Speech by Pericles Lewis, President, Yale-NUS College
Yale-NUS College Graduation Ceremony 2017
29 May 2017 at University Cultural Centre, National University of Singapore
Dr Tony Tan Keng Yam, NUS Chancellor and President of the Republic of Singapore;
Mr Ong Ye Kung, Minister for Education (Higher Education & Skills) and Second Minister for Defence,
NUS Pro-Chancellor Mr Po’ad Mattar;
Chairpersons and Members of the NUS Board of Trustees, Yale Corporation
and Yale-NUS Governing Board;
Graduands, Parents and Friends,
Good afternoon. I want to begin by welcoming all the parents, relatives, and friends of our graduates to this celebratory occasion. To you parents especially, I want to say that I can imagine the pride and pleasure that you are experiencing, and the many memories that such an occasion conjures up.
And I also know that what you would like to do right now is to join those of us on the stage in offering warm congratulations to the Yale-NUS College Class of 2017.
And now I would like to ask the class of 2017 in turn to reflect for one moment on how you came to reach this milestone.
During that moment of reflection…
During that moment of reflection, one of the things that may have occurred to you is that there are many people here today – your parents, siblings, relatives, and friends – whose support and encouragement made your achievements here possible. I bet you’d like to rise and show them your appreciation.
I vividly remember the freshman assembly of July 4, 2013 and the excitement of witnessing the first day of a new college after four years of planning. On that occasion, I quoted Walt Whitman’s poem “A Passage to India”:
Sail forth! steer for the deep waters only!
Reckless, O soul, exploring, I with thee, and thou with me;
For we are bound where mariner has not yet dared to go,
And we will risk the ship, ourselves and all.
We did indeed all take a risk together when we started out on this journey. Now, nearly four years later, most of the class of 2017 is graduating—some will graduate next year. Some of you will have noticed over the past four years that I have often compared our involvement in Yale-NUS College to a sea voyage. I have been trying to think of the right nautical metaphor for this current stage of our travels together. You could say that we have steered the ship of Yale-NUS College into harbour, but in fact the ship is in fact fully afloat and headed out on a journey whose final destination we still cannot foresee. In a sense, we are like those visitors who spend some time on board the ship just before it heads out on an oceanic voyage, and we will now all row our hundred and twenty little boats back to shore before setting out on other journeys of our own to new destinations—while Yale-NUS will sail onwards. But this underestimates the fact that we will all remain part of the broader Yale-NUS community.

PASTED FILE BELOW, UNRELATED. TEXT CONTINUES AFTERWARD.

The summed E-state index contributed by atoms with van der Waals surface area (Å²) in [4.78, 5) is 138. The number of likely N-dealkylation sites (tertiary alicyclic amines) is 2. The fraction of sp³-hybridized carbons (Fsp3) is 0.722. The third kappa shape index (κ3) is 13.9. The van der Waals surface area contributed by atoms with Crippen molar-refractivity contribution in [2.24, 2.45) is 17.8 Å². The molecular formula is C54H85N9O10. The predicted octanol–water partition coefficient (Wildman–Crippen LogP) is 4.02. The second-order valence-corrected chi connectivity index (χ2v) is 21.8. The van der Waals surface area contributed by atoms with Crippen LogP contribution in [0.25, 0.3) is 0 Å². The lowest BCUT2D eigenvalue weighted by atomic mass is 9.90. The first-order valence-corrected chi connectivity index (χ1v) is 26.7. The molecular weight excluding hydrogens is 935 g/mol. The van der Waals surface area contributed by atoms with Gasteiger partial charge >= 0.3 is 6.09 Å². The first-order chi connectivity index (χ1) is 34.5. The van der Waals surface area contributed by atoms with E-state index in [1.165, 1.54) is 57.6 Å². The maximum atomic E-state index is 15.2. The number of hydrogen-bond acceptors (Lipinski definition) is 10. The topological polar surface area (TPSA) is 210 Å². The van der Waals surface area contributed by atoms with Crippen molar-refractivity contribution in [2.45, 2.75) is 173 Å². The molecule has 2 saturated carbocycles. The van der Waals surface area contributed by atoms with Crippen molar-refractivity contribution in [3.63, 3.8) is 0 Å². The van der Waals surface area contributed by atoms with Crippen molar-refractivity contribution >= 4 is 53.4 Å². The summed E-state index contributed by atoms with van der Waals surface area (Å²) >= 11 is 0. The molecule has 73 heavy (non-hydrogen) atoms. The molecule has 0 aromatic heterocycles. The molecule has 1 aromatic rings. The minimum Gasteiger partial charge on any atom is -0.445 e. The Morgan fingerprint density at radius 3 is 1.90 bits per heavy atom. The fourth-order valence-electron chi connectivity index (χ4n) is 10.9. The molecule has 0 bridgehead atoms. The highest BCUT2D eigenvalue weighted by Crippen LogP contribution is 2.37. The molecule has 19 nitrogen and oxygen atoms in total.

This conundrum led me to think of the statesman and philosopher Edmund Burke’s metaphor for society. Burke writes that “To be attached to the subdivision, to love the little platoon we belong to in society, is the first principle (the germ as it were) of public affections. It is the first link in the series by which we proceed towards a love to our country, and to mankind.” To offer a naval version of this image, the class of 2017 is like a flotilla of small boats—canoes, kayaks, skiffs, dinghies, perhaps the occasional jetski or windsurfer. And while we will continue our journeys separately, we will maintain our links to the mothership that is the College.
Yesterday, at Class Day, I shared with the graduands some of my memories of these past four years. Today, I would like to reflect on what we have accomplished together in this time. You and your families should be very proud of the individual accomplishments of the members of the Class of 2017—you have conducted original research, won fellowships, scholarships, and prizes, and found jobs that will give you a good start in life after college. Many of you have studied abroad, and you have learned languages, techniques, ideas, and methods from a range of disciplines.